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Top AstraZeneca heart drug Farxiga sees potential to reach more patients

August 27, 2022, 3:21 PM UTC
Leif Johansson, non-executive chairman of AstraZeneca Plc, during a panel session on the opening day of the World Economic Forum (WEF) in Davos, Switzerland, on May 23.
Hollie Adams—Bloomberg/Getty Images

One of AstraZeneca Plc’s top-selling drugs Farxiga, a diabetes treatment, is beneficial to a wider pool of patients than previously indicated, a study shows, bolstering the product’s blockbuster potential.
Farxiga is so far approved for patients with diabetes or kidney disease to prevent heart failure, and for those already suffering failure due to lower than normal levels of blood being pumped out each time the heart contracts. The latest results show the drug can also work on patients with heart failure who have higher levels of blood being pumped out with each beat.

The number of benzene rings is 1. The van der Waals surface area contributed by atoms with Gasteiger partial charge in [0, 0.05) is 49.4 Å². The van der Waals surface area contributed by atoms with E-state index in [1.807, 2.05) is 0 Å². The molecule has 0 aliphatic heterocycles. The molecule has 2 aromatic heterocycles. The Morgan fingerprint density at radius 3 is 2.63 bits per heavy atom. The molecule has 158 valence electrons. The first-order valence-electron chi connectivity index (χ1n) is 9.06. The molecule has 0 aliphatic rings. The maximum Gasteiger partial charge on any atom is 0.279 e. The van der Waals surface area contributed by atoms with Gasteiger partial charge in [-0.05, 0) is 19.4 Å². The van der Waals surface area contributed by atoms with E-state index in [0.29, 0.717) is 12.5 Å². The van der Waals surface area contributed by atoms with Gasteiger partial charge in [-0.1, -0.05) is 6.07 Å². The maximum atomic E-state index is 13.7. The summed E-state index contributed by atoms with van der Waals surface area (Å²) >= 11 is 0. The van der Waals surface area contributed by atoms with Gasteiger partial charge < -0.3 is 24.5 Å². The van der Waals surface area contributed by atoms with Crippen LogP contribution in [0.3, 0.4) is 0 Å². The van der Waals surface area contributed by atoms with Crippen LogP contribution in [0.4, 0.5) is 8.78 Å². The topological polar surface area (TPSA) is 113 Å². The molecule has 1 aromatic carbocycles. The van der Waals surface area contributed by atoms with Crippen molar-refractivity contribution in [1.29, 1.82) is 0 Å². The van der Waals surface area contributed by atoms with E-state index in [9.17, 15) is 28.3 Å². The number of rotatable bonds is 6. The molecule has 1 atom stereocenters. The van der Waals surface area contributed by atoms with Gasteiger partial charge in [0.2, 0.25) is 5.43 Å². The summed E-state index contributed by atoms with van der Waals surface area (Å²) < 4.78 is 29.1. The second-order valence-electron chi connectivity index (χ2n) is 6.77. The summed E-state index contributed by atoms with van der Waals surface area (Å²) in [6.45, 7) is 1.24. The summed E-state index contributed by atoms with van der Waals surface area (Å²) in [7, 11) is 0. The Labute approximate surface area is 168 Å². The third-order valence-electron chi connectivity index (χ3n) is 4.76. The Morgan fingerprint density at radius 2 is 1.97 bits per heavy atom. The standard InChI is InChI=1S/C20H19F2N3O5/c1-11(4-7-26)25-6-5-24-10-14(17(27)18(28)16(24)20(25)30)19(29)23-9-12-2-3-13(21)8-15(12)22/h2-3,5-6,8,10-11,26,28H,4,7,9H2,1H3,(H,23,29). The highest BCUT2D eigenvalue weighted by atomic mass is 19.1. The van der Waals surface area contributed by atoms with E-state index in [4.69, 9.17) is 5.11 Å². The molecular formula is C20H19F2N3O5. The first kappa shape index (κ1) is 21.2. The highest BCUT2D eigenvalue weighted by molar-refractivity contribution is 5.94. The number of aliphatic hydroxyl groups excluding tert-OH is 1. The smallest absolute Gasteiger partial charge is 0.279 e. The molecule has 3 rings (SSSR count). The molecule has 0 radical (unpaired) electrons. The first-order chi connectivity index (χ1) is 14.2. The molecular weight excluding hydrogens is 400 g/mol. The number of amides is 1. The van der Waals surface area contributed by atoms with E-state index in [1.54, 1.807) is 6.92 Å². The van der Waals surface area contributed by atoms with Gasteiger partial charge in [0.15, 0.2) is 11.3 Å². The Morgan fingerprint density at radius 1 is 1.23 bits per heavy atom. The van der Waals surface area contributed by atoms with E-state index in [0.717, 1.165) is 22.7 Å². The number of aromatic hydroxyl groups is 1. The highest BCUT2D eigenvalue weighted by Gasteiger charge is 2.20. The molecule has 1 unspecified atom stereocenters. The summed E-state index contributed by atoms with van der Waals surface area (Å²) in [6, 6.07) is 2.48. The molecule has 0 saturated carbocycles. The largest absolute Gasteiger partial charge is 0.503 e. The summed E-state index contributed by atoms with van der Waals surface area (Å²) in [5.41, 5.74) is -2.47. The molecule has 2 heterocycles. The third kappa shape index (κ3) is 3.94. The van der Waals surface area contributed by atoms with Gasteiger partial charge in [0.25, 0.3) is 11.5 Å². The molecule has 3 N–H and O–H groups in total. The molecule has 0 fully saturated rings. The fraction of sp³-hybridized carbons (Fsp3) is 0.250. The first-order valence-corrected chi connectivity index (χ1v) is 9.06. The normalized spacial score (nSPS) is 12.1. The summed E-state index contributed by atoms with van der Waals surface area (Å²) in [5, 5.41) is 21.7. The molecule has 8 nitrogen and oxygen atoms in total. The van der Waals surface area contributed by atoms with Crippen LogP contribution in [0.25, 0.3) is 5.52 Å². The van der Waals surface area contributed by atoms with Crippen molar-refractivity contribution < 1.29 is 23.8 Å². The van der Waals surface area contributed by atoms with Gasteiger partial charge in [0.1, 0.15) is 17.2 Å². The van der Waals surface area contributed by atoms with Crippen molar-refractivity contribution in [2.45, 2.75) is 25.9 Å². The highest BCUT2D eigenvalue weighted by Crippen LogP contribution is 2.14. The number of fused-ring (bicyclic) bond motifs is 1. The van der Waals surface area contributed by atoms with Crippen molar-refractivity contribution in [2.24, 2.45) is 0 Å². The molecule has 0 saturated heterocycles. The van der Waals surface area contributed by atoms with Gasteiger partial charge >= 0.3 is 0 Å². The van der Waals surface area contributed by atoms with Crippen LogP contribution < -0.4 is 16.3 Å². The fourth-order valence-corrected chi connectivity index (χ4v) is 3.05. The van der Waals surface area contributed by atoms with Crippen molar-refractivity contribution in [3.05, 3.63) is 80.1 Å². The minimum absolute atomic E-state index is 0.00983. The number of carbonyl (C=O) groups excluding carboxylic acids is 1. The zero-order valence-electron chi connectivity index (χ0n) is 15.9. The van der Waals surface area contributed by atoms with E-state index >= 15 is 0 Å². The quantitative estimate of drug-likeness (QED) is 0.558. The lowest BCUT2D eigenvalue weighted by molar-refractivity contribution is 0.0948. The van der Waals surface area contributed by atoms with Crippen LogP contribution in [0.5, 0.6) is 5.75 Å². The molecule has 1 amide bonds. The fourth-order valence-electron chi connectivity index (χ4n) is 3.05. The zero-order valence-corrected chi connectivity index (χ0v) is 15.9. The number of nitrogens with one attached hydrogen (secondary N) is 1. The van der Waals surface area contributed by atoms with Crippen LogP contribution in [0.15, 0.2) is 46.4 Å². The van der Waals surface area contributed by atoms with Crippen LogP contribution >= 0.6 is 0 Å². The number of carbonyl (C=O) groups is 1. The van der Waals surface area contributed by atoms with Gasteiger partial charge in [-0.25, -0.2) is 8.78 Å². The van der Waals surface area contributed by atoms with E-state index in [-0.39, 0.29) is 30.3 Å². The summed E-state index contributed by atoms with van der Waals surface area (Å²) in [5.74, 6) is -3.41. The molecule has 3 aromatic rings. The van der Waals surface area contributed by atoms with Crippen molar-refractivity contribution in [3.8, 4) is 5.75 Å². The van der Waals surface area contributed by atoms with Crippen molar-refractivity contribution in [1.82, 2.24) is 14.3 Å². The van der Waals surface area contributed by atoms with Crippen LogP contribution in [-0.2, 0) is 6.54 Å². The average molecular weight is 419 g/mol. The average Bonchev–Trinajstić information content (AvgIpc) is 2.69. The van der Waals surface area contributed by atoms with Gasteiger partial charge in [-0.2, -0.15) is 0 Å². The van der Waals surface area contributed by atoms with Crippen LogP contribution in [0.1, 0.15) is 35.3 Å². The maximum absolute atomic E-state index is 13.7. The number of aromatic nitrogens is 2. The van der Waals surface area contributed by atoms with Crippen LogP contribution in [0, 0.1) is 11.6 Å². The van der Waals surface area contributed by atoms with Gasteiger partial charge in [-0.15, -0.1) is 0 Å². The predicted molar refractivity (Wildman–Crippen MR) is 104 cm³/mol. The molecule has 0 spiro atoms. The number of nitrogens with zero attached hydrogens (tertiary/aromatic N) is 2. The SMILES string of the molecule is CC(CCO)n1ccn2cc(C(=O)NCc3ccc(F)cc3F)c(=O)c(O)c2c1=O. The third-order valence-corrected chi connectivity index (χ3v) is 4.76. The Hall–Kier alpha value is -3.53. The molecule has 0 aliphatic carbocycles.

The UK pharmaceuticals giant had already revealed high level results back in May showing this study of Farxiga had met its primary endpoint. It presented the full details of the study at the European Society of Cardiology Congress in Barcelona, Spain, Saturday.

Astra said it’s submitting applications with the U.S. Food and Drug Administration for expanded use.

Farxiga is the second Astra medicine that has potential to generate more revenue as studies support use in a broader population. Earlier this year, another study found for the first time that the company’s cancer drug Enhertu, co-developed with Japanese partner Daiichi Sankyo Co., can be used for a group of breast cancer patients with limited treatment options to extend their lives.

Revenue from Farxiga is expected to jump nearly 37% to $4.1 billion in 2022, a consensus from 14 analysts compiled by Bloomberg show.

Heart failure affects nearly 64 million people globally and about half have reduced levels of blood pumping out with each contraction—the type for which Farxiga has been approved as a treatment. However, people with diabetes, high blood pressure and kidney disease tend to develop heart failure with higher levels of blood ejection and so far face limited treatment options.

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